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Alex Salmond, Rupert Murdoch and the pitfalls of crony capitalism

Up until now, the SNP has been seen as as a decent government, less in thrall to the corporate classes than Cameron's Coalition. But the pact made between Scotland's First Minister and the Murdoch media empire punctures this moral high-ground. Can he reclaim it?

Gerry Hassan
27 April 2012

Alex Salmond, Scotland’s First Minister, has emerged as a significant player in the Leveson inquiry. This is a result of the release of 163 pages of emails from News Corporation which have publicised the extent of their contacts with the Scottish Government.

The charge is that the Scottish Government were prepared to go into bat for the Murdoch empire as a quid pro quo for ‘The Sun’ supporting the SNP in last year’s elections. This is contested and denied by Rupert Murdoch and Salmond.

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What is incontrovertible is that Salmond agreed last March to make a call to Jeremy Hunt, Culture Secretary, to support Murdoch’s BSkyB takeover bid. This call was meant to happen, but didn’t.

To Salmond, this train of events is about the business of promoting Scotland, jobs and investment, as he has commented, ‘arguing for the Scottish interest is what this government does’. At First Minister’s Questions yesterday, he stated, ‘the job of a First Minister is to advocate jobs for Scotland’.

Beyond the accusations and denials, we now know that the Scottish Government last year had a policy of supporting the BSkyB bid, believing in Salmond’s words that it would be ‘good for Scotland’. This official policy was never publically announced, kept secret and only came out yesterday in the avalanche of News Corp emails.

There is a pattern here of modern politics and politicians; Alex Salmond’s courting of Rupert Murdoch follows Thatcher’s ideological love-in with Murdoch. From this New Labour learned to love the Murdoch empire, and subsequently the Cameroon Conservatives and Salmond’s SNP have followed suit.

Salmond’s style of politics seems to involve ‘big beast politics’, of deal making, attracting controversial, charismatic, alpha-males and being impatient or oblivious to the downside of such actions. There is an attraction to wealth and power from Fred Goodwin to Donald Trump (giving evidence to the Scottish Parliament yesterday against wind farms in light of his relationship with Salmond going sour), and Rupert Murdoch.

The actions of Salmond and the SNP are what modern, successful parties do. New Labour fawned at each of these figures as well, as have the Tories. The SNP like New Labour at its peak are a ‘big tent’ coalition, from corporate interests to social democracy.

Rupert Murdoch has said that Alex Salmond is ‘an amusing guy’ and that he is ‘interested in the writings of the Scottish Enlightenment and intrigued by the idea of Scottish independence’. The latter is well known and seen as possible payback for a perfidious British political class now eager to spurn him. His interest in the Scots Enlightenment has so far evaded any students of Murdoch’s media output.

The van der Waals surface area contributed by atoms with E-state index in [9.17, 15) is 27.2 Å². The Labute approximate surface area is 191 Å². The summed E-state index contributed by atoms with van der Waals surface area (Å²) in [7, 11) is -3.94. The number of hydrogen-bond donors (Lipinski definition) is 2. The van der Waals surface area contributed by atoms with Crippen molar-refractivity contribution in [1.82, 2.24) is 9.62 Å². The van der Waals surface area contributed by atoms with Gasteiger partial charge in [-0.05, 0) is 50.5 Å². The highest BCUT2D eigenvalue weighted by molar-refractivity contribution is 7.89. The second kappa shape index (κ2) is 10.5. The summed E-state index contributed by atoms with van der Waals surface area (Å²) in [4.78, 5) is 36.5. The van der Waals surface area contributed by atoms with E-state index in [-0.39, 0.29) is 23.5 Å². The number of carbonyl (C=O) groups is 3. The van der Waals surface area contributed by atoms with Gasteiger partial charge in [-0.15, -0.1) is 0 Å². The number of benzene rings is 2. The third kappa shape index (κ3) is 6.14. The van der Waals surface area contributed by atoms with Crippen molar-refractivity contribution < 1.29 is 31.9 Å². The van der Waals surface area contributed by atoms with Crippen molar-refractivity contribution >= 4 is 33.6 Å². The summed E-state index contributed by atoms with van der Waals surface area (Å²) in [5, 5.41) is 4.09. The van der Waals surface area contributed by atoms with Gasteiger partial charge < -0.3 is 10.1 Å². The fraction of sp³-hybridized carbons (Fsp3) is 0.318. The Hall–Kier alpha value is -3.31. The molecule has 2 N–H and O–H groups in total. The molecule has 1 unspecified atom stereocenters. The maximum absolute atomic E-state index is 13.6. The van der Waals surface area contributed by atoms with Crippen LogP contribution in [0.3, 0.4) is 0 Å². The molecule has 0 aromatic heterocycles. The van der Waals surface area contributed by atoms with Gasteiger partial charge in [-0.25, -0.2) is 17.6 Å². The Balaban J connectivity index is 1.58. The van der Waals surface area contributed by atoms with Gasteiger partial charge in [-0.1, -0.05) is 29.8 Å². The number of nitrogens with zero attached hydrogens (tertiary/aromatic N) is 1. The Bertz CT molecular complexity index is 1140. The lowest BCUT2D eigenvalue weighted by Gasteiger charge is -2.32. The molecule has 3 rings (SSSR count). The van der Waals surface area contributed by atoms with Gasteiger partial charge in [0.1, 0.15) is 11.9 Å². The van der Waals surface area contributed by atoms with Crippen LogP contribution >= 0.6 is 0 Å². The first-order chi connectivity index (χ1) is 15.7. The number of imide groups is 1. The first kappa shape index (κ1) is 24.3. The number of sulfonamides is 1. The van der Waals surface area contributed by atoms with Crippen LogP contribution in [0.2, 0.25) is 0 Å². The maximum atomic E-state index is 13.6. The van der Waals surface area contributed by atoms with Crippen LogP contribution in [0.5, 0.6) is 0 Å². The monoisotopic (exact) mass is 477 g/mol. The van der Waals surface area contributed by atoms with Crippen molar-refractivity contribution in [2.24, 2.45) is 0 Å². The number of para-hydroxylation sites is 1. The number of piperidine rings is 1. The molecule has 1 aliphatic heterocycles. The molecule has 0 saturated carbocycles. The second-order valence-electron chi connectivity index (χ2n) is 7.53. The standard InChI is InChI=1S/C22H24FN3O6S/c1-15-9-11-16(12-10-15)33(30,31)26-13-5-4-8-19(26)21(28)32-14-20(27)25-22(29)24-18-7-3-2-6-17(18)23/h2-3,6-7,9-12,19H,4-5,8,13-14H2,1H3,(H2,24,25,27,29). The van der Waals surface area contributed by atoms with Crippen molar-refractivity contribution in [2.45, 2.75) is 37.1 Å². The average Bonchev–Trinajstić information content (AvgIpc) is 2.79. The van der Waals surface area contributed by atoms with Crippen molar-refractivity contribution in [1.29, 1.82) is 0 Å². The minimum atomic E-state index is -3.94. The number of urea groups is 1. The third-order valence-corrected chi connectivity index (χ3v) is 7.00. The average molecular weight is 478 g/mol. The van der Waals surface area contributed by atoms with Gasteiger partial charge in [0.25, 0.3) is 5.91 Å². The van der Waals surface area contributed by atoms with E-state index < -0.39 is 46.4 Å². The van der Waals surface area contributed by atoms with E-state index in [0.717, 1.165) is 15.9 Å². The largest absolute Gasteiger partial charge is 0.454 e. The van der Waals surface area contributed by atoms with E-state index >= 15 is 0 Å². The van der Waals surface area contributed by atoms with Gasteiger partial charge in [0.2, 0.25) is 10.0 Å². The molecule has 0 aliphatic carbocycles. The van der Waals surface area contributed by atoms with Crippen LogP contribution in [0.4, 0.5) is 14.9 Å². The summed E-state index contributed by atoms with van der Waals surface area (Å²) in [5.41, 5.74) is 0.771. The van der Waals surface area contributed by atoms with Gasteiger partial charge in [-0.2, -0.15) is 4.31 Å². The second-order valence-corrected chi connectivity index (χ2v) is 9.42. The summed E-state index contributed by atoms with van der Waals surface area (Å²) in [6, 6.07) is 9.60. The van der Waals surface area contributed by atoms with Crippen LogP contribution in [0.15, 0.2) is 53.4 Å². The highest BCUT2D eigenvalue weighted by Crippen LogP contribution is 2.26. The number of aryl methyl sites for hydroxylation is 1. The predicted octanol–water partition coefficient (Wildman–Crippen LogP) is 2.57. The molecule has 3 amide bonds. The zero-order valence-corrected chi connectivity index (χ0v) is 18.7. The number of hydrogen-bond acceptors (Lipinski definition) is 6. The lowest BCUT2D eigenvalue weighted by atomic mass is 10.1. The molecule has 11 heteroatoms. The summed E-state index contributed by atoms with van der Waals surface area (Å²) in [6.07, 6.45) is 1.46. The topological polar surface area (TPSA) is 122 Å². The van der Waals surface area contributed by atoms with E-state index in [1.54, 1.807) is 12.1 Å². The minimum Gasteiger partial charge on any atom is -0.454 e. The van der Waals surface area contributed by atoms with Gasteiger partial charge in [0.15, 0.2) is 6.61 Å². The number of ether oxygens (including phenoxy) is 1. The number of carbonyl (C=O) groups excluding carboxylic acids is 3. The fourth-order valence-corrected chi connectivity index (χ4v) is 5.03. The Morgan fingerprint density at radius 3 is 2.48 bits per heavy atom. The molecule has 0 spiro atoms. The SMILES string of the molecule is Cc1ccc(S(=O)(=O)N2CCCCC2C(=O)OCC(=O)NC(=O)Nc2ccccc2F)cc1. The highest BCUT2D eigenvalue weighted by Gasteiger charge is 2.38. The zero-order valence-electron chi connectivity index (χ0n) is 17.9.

Alex Salmond will probably escape from this latest episode, aided by the weakness of his Scottish opponents. Labour’s leader north of the border, Johann Lamont, did well yesterday in their parliamentary exchanges, showing a genuine moral indignation, without landing a killer punch. A more likely outcome for Alex Salmond unless he changes course is that the slow drip of his infatuation with ‘big beasts’ along with a lack of serious party opposition will gradually diminish him: the way it did Blair.

Scottish self-government has been shaped by a belief that Scotland can govern itself, mobilise resources and do better than the British state with its record of Afghanistan and Iraq, market fundamentalism and a broken political class.

That is still true, and up until now it has been aided by a decent, competent government led by a popular leader. The Scottish government and civil service are still, despite the Murdoch saga, not in hock to the corporate classes, outsourcers and vulgarians of Anglo-American capitalism. Scotland’s public services are not being broken up and handed over to private interests. Yet, the events of the last few days show that Salmond has a blind spot to crony capitalism and the manipulated politics and democracy which fed it.

This matters to the crucial debate about Scotland’s constitutional status. The moral dimension in this has become a bit less clear this week and could become even cloudier unless Salmond and the SNP learn some fundamental lessons.

The SNP and self-government forces are going to have to become explicit about their different Scotland, make choices and flesh out a progressive politics. This will entail speaking about a different kind of economy after the Blair-Brown bubble, championing social justice, and practicising a very different politics. A generally well-disposed nation awaits a politics of this terrain, from either the SNP, Labour or other self-government forces, having giving up on the Tories long ago and the Lib Dems in the last year. An alliance with Rupert Murdoch and advocating for his business interests shouldn’t have any part of this.

This article was first published in the Guardian's Comment Is Free. 

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